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David Brancaccio of ‘Marketplace Morning Report’ to speak at Palladium tonight

Megan Holmes



Click the arrow above to listen to the full conversation between David Brancaccio and St. Pete Catalyst Publisher Joe Hamilton.

Beyond your average daily digest of stock market gains and losses, quarterly reports and updates on the S&P 500, APM’s Marketplace Morning Report with David Brancaccio digs into the human elements of our economy.

Those human elements will be a major focus of his discussion at Open Partnership Education Network’s (OPEN) Aresty Speaker Series presentation held Wednesday (tonight!) at the Palladium Theater.

To preview his talk, he spoke with St. Pete Catalyst Publisher Joe Hamilton about the major through lines connecting the economy, politics and human behavior.

Brancaccio talks about his efforts to go deeper, beyond the numbers of his daily Marketplace Morning Report, and into key economic and business themes like sustainability, looming automation, aging, and so much more.

Brancaccio recently produced a radio documentary called Brains and Losses, which investigates the effects of aging on financial vulnerability and exploitation and scammers. As he tells it, there is some interesting new medical research that sheds light on the problem, beyond the conventional understanding of dementia and cognitive decline.

In fact, recent studies have shown that in a normally aging healthy brain, changes to the brain points to some individuals becoming more vulnerable to fraud or exploitation. “It’s almost like our radar for scams may decline some as we get a little bit older,” Brancaccio says. “The good news is that as we get older, we get wisdom because we’ve had so much life experience, and that helps counteract some of this.”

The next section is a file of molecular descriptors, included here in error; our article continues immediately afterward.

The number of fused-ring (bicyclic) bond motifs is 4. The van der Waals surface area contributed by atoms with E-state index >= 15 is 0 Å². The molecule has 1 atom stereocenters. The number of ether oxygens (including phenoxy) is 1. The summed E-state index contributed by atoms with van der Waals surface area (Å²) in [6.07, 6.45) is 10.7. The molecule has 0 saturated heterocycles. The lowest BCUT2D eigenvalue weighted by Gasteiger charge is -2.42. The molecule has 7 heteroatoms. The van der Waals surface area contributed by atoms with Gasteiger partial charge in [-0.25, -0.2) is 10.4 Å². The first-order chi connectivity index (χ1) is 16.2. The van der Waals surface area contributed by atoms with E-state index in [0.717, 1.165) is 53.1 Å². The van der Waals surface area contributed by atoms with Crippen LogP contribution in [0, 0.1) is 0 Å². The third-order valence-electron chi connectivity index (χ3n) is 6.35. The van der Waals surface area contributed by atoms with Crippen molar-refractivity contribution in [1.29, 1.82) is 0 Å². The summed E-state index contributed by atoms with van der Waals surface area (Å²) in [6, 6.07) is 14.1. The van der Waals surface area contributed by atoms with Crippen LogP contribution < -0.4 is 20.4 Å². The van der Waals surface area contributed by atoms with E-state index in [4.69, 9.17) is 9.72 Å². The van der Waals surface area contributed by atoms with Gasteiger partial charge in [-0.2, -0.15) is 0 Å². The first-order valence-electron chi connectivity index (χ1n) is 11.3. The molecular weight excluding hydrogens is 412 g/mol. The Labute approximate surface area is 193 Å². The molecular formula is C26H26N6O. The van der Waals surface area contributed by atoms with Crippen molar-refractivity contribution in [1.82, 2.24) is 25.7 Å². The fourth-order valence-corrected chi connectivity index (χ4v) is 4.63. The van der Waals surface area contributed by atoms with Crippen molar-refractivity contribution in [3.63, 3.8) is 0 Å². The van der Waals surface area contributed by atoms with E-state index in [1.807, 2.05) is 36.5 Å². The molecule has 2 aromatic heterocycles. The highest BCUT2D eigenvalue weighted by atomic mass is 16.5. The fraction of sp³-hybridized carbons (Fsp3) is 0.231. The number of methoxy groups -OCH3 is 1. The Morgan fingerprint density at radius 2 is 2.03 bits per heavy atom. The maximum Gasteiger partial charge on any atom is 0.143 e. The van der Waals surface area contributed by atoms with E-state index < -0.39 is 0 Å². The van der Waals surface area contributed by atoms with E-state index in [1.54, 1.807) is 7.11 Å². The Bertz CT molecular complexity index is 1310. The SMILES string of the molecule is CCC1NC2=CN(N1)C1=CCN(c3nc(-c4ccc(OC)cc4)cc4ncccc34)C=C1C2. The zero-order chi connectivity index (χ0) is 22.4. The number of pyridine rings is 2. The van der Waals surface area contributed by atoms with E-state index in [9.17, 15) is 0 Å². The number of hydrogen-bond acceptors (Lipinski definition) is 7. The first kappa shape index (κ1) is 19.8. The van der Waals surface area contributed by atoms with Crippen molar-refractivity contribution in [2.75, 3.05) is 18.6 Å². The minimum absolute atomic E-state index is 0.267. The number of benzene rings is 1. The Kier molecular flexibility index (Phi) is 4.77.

These stories don’t happen in a vacuum either, a point Brancaccio illustrates with numerous stories of real people that he’s met who have been financially exploited. Often, Brancaccio says, it happens to the last person you would think.

He told one story of an school nurse in her seventies, who was cogent, a good driver, funny and completely “with it.” She fell for a scam that drained $30,000 from her bank account and coerced her into spending $166,000 in gift cards. “All of us could fall victim to that,” Brancaccio says.

The markets are in a tizzy this week, thanks to major global uncertainty caused by the coronavirus. But Brancaccio sees longer-term disruption ahead from factors like automation. One special series he has recently worked on is affectionately titled, “Robots Ate My Job.” The series focuses on technological unemployment and automation.

Brancaccio acknowledges that while the American economy has been disrupted over and over again in the past with technology like farming equipment or machinery in factories, many economists that are considered experts believe that this time, automation could be different – leaving people out of work instead of giving them better, higher-paying and safer jobs.

“Nobody says it’s not going to be disruptive,” Brancaccio says. In fact, it could be more disruptive than the last recession. And, as Brancaccio points out, the more uncertainty and disruption pervades, it affects voting behavior and politics.

“We are terrible at re-training people in America,” Brancaccio says. “We have got to change that.” In fact, he says, not only do we need to have a national conversation about how to retrain our workforce, we need to have a national conversation on how to compensate people if they are unable to find the right jobs.

Brancaccio and Hamilton wrap up discussing Brancaccio’s documentary “Fixing The Future,” the power of local, and the future of news.


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